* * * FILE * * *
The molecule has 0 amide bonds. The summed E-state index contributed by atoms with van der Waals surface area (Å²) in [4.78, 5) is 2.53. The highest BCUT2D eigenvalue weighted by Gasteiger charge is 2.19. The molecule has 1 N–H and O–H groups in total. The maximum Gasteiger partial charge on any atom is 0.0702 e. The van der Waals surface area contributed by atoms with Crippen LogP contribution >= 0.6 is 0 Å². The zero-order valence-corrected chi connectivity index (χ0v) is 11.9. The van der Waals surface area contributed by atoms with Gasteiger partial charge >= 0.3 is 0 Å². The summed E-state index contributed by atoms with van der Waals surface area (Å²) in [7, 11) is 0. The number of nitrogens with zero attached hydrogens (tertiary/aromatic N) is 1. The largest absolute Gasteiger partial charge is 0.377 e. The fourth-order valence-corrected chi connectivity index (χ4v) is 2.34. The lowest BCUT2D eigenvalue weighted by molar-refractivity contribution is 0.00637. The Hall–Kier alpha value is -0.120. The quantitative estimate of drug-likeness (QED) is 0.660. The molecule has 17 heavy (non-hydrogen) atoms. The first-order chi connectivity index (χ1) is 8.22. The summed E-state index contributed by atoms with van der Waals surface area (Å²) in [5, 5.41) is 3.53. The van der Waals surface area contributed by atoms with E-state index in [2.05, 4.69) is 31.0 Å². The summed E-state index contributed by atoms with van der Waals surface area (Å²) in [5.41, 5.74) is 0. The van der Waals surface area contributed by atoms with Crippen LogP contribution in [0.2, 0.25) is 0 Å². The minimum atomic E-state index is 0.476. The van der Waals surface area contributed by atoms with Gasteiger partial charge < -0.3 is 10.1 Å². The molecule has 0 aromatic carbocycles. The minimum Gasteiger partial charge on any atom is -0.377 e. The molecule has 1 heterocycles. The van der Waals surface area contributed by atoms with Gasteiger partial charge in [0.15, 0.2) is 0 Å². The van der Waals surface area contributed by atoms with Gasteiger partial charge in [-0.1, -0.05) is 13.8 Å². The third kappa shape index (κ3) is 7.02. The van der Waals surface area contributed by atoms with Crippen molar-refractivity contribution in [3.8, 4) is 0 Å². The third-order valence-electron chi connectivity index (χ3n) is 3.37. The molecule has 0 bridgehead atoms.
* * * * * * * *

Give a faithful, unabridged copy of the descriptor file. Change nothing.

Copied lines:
The molecule has 0 amide bonds. The summed E-state index contributed by atoms with van der Waals surface area (Å²) in [4.78, 5) is 2.53. The highest BCUT2D eigenvalue weighted by Gasteiger charge is 2.19. The molecule has 1 N–H and O–H groups in total. The maximum Gasteiger partial charge on any atom is 0.0702 e. The van der Waals surface area contributed by atoms with Crippen LogP contribution >= 0.6 is 0 Å². The zero-order valence-corrected chi connectivity index (χ0v) is 11.9. The van der Waals surface area contributed by atoms with Gasteiger partial charge >= 0.3 is 0 Å². The summed E-state index contributed by atoms with van der Waals surface area (Å²) in [7, 11) is 0. The number of nitrogens with zero attached hydrogens (tertiary/aromatic N) is 1. The largest absolute Gasteiger partial charge is 0.377 e. The fourth-order valence-corrected chi connectivity index (χ4v) is 2.34. The lowest BCUT2D eigenvalue weighted by molar-refractivity contribution is 0.00637. The Hall–Kier alpha value is -0.120. The quantitative estimate of drug-likeness (QED) is 0.660. The molecule has 17 heavy (non-hydrogen) atoms. The first-order chi connectivity index (χ1) is 8.22. The summed E-state index contributed by atoms with van der Waals surface area (Å²) in [5, 5.41) is 3.53. The van der Waals surface area contributed by atoms with E-state index in [2.05, 4.69) is 31.0 Å². The summed E-state index contributed by atoms with van der Waals surface area (Å²) in [5.41, 5.74) is 0. The van der Waals surface area contributed by atoms with Crippen LogP contribution in [0.2, 0.25) is 0 Å². The minimum atomic E-state index is 0.476. The van der Waals surface area contributed by atoms with Gasteiger partial charge < -0.3 is 10.1 Å². The molecule has 0 aromatic carbocycles. The minimum Gasteiger partial charge on any atom is -0.377 e. The molecule has 1 heterocycles. The van der Waals surface area contributed by atoms with Gasteiger partial charge in [0.15, 0.2) is 0 Å². The van der Waals surface area contributed by atoms with Gasteiger partial charge in [-0.1, -0.05) is 13.8 Å². The third kappa shape index (κ3) is 7.02. The van der Waals surface area contributed by atoms with Crippen molar-refractivity contribution in [3.8, 4) is 0 Å². The third-order valence-electron chi connectivity index (χ3n) is 3.37. The molecule has 0 bridgehead atoms.